These are the Roman baths. The building is relatively modern (18th century), but the bath itself is original. The Romans were magnificent engineers and the channeling of the spring water still works well.
Although the water is green, it isn't stagnant – in fact it is constantly being circulated.
As can be seen with the abbey in the background, these baths are pretty much in the center of the city.
The museum at the baths had a model of how the original structures would have looked. The baths were covered with barrel vaults. The large cut-away vault covered the main bath shown above. The smaller vaults in the foreground covered sauna-like facilities.
There was a display of a remnant of the Roman roof that illustrated how those great engineers used hollow tiles to lessen the weight of the massive clear-span vaults.
This building was constructed in the 12th century using the earlier Roman building as a foundation. It has been modified since.
On the upper level to the right of the photo is the Grand Pump Room. Back in Jane Austen's day it was the place to see and be seen. At that time it would have been quite new. I don't recall that she ever mentioned the baths in her books, however.
The figure in the niche is King Bladud, the legendary founder of Bath. It is his presence that gives the King's Bath its name.
According to the legend, both he and his pigs had leprosy. He noticed that the pigs were cured after wallowing in some hot springs. He tried it out and was also cured. The story is, of course, hog wash of a different type. The city was founded by the Romans.
There is more at the link.
The next day we gathered up our borrowed walking tour book and crossed the Avon to check out the Kennet & Avon canal. The long narrow canal boats can be hired for self-guided excursions. They provide sleeping, cooking and dining. The Kennet & Avon Trust also operates excursion boats.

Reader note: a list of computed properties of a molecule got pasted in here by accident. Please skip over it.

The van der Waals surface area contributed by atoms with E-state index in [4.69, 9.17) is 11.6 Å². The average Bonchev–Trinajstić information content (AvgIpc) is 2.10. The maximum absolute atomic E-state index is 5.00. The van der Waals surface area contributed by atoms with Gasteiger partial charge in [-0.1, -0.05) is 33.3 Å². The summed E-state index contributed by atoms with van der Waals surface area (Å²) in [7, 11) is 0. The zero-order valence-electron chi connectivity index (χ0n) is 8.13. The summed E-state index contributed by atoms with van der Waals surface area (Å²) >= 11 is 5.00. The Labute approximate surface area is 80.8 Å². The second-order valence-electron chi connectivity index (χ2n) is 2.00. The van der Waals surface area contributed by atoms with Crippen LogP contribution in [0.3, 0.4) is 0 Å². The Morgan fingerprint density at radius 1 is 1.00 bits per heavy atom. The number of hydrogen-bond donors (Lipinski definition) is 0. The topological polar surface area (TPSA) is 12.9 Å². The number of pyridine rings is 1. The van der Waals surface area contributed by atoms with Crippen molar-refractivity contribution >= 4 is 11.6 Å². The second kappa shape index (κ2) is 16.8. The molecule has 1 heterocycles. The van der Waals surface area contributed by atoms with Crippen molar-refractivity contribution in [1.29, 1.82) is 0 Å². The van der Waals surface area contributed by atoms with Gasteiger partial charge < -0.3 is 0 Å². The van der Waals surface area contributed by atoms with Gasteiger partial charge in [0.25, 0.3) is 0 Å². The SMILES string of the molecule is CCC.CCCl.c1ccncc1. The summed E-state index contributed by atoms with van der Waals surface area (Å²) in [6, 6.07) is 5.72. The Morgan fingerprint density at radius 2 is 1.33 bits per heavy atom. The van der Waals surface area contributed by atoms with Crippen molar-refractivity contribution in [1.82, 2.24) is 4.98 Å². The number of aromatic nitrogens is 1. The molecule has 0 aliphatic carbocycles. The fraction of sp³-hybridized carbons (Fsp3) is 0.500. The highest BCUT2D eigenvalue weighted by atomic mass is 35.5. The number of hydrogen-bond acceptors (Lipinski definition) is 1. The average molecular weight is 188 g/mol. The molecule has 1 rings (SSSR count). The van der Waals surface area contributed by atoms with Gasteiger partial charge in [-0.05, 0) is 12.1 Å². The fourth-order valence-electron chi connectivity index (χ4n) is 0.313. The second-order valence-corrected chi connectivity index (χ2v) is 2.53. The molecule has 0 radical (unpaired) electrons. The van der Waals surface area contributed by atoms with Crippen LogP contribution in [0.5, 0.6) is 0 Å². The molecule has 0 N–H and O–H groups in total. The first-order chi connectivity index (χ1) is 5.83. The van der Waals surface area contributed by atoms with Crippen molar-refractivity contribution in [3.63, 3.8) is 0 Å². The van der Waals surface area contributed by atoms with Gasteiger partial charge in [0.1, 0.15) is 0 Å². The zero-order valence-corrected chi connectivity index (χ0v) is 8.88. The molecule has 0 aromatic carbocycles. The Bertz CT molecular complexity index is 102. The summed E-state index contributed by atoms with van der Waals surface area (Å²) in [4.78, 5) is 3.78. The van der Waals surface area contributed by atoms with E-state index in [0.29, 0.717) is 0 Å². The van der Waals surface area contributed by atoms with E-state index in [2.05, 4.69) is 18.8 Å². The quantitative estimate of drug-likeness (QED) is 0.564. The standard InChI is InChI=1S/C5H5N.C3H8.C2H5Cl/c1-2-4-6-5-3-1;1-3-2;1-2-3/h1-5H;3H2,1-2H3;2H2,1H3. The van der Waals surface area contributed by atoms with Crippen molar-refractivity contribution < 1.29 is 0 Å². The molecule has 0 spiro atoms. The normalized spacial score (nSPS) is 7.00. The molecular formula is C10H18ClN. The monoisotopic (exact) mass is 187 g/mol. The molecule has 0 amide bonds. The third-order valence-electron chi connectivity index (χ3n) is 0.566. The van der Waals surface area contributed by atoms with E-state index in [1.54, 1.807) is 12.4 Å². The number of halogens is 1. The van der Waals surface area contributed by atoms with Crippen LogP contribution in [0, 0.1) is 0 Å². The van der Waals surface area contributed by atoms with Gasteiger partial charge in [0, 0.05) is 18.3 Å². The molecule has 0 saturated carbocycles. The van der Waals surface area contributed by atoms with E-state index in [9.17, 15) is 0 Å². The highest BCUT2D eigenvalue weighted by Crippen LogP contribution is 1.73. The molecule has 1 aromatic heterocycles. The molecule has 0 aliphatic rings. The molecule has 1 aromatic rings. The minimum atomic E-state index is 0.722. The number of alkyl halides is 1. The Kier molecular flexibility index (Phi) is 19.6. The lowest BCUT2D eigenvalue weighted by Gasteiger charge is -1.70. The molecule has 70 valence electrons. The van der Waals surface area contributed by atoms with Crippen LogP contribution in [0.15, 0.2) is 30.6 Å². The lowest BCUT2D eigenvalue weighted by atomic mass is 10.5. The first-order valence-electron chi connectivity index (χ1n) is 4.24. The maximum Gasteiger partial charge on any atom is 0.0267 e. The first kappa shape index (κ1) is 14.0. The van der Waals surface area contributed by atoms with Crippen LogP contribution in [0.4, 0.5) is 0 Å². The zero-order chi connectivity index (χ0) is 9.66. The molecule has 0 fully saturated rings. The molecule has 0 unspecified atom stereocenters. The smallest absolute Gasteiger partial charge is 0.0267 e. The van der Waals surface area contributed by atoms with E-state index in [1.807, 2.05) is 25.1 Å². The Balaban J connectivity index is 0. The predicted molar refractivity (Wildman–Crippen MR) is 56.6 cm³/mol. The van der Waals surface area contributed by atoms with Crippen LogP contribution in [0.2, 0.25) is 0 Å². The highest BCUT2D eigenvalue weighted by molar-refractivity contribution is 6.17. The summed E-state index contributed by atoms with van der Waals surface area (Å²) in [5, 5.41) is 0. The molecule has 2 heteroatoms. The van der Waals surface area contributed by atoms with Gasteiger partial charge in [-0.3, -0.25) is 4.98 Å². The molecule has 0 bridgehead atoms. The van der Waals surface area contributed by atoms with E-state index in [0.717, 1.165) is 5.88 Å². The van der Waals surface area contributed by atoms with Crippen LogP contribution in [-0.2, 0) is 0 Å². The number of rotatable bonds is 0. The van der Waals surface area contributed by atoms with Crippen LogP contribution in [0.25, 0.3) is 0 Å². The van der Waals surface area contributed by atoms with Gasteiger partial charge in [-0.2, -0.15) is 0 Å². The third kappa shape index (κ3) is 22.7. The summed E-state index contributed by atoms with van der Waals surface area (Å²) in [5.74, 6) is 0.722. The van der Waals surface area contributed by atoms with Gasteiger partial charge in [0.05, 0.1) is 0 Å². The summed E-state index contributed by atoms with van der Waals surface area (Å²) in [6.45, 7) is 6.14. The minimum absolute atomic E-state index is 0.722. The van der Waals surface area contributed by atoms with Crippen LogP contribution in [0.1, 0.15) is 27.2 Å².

We know some folks who hired one of the canal boats for a week's travel in England. They said it was great fun.
The reward is seeing a scenic portion of England that isn't visible to the crowds of bus tourists.
Walking the "tow path" was fine for us, although we were soon to abandon our easy stroll and start climbing long steep hills.
Our ultimate destination for this hike is the National Trust Garden at Prior Park. There were a number of charming villages along the way. Widcombe contains the Thomas à Becket church, built in the late 15th century on the site of an earlier Norman church.
It wasn't open when we were there, so we couldn't go in (although we would have been happy to break the climb a bit longer!).
Prior Park was built in the mid-18th century by Ralph Allen and designed by John Wood, who was the architect of much of Georgian Bath including the Royal Crescent and Circus. Mr. Allen, the model for Henry Fielding's Squire Allworthy in the novel Tom Jones, reformed the British postal service to become more efficient and later provided much of the building stone for the 18th century reconstruction of Bath.
Landscape gardens are noted more for their use of structures, use of water, landforms, and structure & texture of trees and shrubs than for flower beds. This gaudy shrub was the most colorful plant that we saw. I fell in love with it, but unfortunately I have not been able to discover what it is. I WANT ONE! (Update from 2013. It is apparently called Tutsan – Hypericum androsaemum.)
The following day we bade farewell to Bath and caught the train back to Birmingham for the Rotary convention.